Most readers will not remember the shortages of the early 1970s, specifically 1973 and 1974. My parents were furnishing a newly built house overlooking the first fairway of the Muirfield golf course in December 1973 and I vividly remember them having to get the furniture made in Malaysia and then shipped to the UK to enable us to have furniture for Christmas. During 1973 it was hard to find many products that could be bought off the shelf – delays could last anywhere from a few weeks to several years.
The worldwide recession caused by the first oil shock when the price per barrel shot up from $3 to $14 removed the shortages. But an interim effect was rising inflation. In the UK, where trade union power was at its zenith, twelve-monthly RPI inflation peaked at 26.9 per cent in June 1975. In the US, inflation peaked in the mid-1970s at 12.3 per cent but actually surpassed that peak in 1980 after the second oil price shock, reaching 14.8 per cent in March 1980. Even the countries that were considered to have handled the inflationary pressure “well” like Switzerland and Germany had annual inflation of 9.8 per cent and 7.0 per cent at their peaks in the mid-1970s.
There are eerie echoes of this today. Pictures abound of empty shelves, sometimes attributed to Brexit. There is a global shortage of electronic chips. Ironically also a shortage of French fries in the US, though the two are largely unrelated. There is a shortage of drivers of all kinds, especially of HGVs in the UK where Brexit is clearly part of the problem – though since we at Centre for Economics and Business Research (a London-based economics consultancy) wrote our first report on the coming HGV driver shortage over 15 years ago, Brexit can’t be the whole story. The May data for Japanese car production showed a 19.4 per cent fall mainly because of semiconductor shortages. The average lead time for chips is assessed at 19 to 54 weeks: these items are normally available either off the shelf or within a month. Food shortages are emerging around the world. Shipping prices have soared; the pre-pandemic cost of shipping a container from China to Ireland was €1,250. It is now €8,000.
Cebr has been relatively optimistic about the pace of the recovery this year in both the US and the UK and while there is still plenty of time to be proved wrong, the consensus forecast has gradually caught up with us. But the consensus view at the beginning of the year was for quite a subdued upturn and the scale of the recovery has taken many businesses by surprise. This is probably the biggest single reason for the shortages. Further contributing to this have been a wide range of supply problems, ranging from the blockage of the Suez Canal to shut sawmills creating shortages of lumber to petrochemical plants in the Gulf of Mexico shut by winter storms.
An underlying cause is that companies have been reducing inventory and moving to just-in-time, “lean” production for over 40 years. Inventories were clearly excessive in the 1970s – I remember one of my fellow students doing the stocktaking for tyres in the British Leyland plant in Oxford who discovered that the workers had created a “cave” within the pile of tyres and had installed beds and chairs, television sets and a card table. But I’ve always been surprised at the extent of management effort devoted to minimising inventories when the cost of holding them has been relatively low and the damage from disruption if anything runs short is high. The potential benefits have typically been more to do with financial engineering than productivity.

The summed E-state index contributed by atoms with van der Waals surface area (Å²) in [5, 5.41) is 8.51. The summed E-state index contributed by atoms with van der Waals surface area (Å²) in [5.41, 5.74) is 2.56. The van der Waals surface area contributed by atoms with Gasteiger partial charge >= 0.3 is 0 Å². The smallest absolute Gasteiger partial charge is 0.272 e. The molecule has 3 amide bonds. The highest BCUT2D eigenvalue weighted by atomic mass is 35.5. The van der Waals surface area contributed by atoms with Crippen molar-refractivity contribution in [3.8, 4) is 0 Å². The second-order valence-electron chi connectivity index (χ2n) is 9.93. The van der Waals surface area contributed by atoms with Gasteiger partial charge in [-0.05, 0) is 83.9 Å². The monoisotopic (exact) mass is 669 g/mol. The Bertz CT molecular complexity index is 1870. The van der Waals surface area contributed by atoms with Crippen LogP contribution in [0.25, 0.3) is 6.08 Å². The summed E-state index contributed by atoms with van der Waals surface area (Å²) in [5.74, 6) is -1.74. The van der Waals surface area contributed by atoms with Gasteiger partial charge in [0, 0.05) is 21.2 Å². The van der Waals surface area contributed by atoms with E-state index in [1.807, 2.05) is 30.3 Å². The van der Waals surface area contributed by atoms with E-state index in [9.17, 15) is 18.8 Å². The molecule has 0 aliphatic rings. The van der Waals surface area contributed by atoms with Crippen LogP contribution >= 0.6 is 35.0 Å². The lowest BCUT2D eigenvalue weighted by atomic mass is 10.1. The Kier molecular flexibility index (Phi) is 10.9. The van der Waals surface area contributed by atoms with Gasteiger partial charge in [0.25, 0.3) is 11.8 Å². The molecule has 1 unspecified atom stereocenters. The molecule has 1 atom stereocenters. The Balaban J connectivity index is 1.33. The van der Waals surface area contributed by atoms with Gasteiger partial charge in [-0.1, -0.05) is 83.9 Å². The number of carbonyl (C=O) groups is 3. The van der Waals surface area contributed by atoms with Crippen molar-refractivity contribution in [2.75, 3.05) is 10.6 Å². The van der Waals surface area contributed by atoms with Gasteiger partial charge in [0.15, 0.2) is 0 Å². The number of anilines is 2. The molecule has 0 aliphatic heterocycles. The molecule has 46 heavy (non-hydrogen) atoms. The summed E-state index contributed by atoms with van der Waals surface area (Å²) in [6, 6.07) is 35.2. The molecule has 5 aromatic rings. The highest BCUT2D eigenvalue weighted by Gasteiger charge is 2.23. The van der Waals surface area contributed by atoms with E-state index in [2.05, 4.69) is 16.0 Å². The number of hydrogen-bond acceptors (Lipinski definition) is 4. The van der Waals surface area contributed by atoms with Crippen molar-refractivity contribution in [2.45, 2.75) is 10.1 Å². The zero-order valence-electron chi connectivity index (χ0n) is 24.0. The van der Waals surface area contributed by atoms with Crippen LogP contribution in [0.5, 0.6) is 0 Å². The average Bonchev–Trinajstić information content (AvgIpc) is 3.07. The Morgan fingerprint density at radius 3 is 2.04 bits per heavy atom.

In the UK the problems, if not entirely attributable to Brexit, have almost certainly been exacerbated by it. The combination of COVID and Brexit is an important contributor to the HGV driver shortage. Pre-Brexit, Cebr estimated a shortage of about 60,000 drivers. The latest equivalent estimate is over 100,000.
Some of the UK’s food shortages are also due either to Brexit or to post-Brexit customs regulations. And, although the exodus of foreign workers from the UK is at least partly due to COVID, it would also be hard not to attribute a sizable proportion to Brexit and the highly bureaucratic post-Brexit migration rules. Some of the Brexit-related problems could be reduced by UK government action – most obviously that of labour shortages where bureaucratic procedures are making it much more difficult than necessary to obtain staff, as my colleague Kay Neufeld pointed out in recently. There are also two upside Brexit impacts on shortages for the UK, though these are rather smaller than the downsides. Firstly, shortages will accelerate attempts to streamline post-Brexit processes. And secondly, products (especially food) for which exports are being frustrated post Brexit are becoming more easily available for domestic consumption.
Most industrial experts expect the impact of shortages to grow during the rest of 2021 and particularly hold back economic growth in 2022. It is possible that they could reduce GDP growth worldwide by more than 1 per cent.
But this is small beer compared to the impact shortages might have if they lead to 1970s style double digit inflation. Empirical work suggests that if inflation is running at 10 per cent, the cost of getting it back down to 2 per cent is at least 4 per cent of GDP.
The only answer to inflation caused by shortages is to reverse expansionary fiscal and monetary policies. But governments can do more to speed up the pace with which the economy returns to low inflation. In particular, they can boost competition and they can deregulate. They also need to be very tactical about policies that might raise prices such as higher indirect taxes and climate change policies. The timing of imposing restrictions to meet climate change objectives might need to be carefully aligned with macroeconomic objectives to avoid a suboptimal result.
By Douglas McWilliams, Deputy Chairman of the Centre for Economics and Business Research (Cebr).